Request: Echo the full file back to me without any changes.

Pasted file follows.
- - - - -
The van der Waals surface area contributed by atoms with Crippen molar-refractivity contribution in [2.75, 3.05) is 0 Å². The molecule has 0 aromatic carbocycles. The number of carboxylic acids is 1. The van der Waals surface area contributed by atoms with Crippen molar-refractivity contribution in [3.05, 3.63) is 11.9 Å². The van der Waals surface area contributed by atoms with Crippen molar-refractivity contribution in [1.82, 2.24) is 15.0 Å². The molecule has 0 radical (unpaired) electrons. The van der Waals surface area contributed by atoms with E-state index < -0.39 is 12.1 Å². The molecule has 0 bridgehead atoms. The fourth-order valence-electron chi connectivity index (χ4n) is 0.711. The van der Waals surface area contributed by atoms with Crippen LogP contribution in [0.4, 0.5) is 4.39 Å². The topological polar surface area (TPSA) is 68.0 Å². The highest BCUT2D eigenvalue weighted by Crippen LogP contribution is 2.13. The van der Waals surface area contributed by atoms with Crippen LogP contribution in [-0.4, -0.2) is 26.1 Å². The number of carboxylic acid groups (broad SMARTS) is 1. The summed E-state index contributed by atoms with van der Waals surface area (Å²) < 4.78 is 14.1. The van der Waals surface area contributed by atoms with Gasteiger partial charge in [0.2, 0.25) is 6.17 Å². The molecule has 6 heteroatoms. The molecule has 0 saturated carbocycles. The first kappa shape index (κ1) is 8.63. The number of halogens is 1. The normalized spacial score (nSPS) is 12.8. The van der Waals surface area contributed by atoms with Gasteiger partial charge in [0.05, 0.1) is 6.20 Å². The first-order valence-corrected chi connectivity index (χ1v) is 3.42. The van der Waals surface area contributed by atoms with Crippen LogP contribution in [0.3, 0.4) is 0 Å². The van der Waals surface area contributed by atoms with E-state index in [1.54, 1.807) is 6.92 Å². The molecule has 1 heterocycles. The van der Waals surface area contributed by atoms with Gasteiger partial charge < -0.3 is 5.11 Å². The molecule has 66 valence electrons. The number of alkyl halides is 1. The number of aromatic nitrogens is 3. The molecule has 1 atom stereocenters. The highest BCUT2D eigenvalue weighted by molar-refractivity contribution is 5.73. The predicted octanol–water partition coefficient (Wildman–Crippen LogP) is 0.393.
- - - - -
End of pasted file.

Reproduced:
The van der Waals surface area contributed by atoms with Crippen molar-refractivity contribution in [2.75, 3.05) is 0 Å². The molecule has 0 aromatic carbocycles. The number of carboxylic acids is 1. The van der Waals surface area contributed by atoms with Crippen molar-refractivity contribution in [3.05, 3.63) is 11.9 Å². The van der Waals surface area contributed by atoms with Crippen molar-refractivity contribution in [1.82, 2.24) is 15.0 Å². The molecule has 0 radical (unpaired) electrons. The van der Waals surface area contributed by atoms with E-state index < -0.39 is 12.1 Å². The molecule has 0 bridgehead atoms. The fourth-order valence-electron chi connectivity index (χ4n) is 0.711. The van der Waals surface area contributed by atoms with Crippen LogP contribution in [0.4, 0.5) is 4.39 Å². The topological polar surface area (TPSA) is 68.0 Å². The highest BCUT2D eigenvalue weighted by Crippen LogP contribution is 2.13. The van der Waals surface area contributed by atoms with Crippen LogP contribution in [-0.4, -0.2) is 26.1 Å². The number of carboxylic acid groups (broad SMARTS) is 1. The summed E-state index contributed by atoms with van der Waals surface area (Å²) < 4.78 is 14.1. The van der Waals surface area contributed by atoms with Gasteiger partial charge in [0.2, 0.25) is 6.17 Å². The molecule has 6 heteroatoms. The molecule has 0 saturated carbocycles. The first kappa shape index (κ1) is 8.63. The number of halogens is 1. The normalized spacial score (nSPS) is 12.8. The van der Waals surface area contributed by atoms with Gasteiger partial charge in [0.05, 0.1) is 6.20 Å². The first-order valence-corrected chi connectivity index (χ1v) is 3.42. The van der Waals surface area contributed by atoms with Crippen LogP contribution in [0.3, 0.4) is 0 Å². The van der Waals surface area contributed by atoms with E-state index in [1.54, 1.807) is 6.92 Å². The molecule has 1 heterocycles. The van der Waals surface area contributed by atoms with Gasteiger partial charge < -0.3 is 5.11 Å². The molecule has 66 valence electrons. The number of alkyl halides is 1. The number of aromatic nitrogens is 3. The molecule has 1 atom stereocenters. The highest BCUT2D eigenvalue weighted by molar-refractivity contribution is 5.73. The predicted octanol–water partition coefficient (Wildman–Crippen LogP) is 0.393.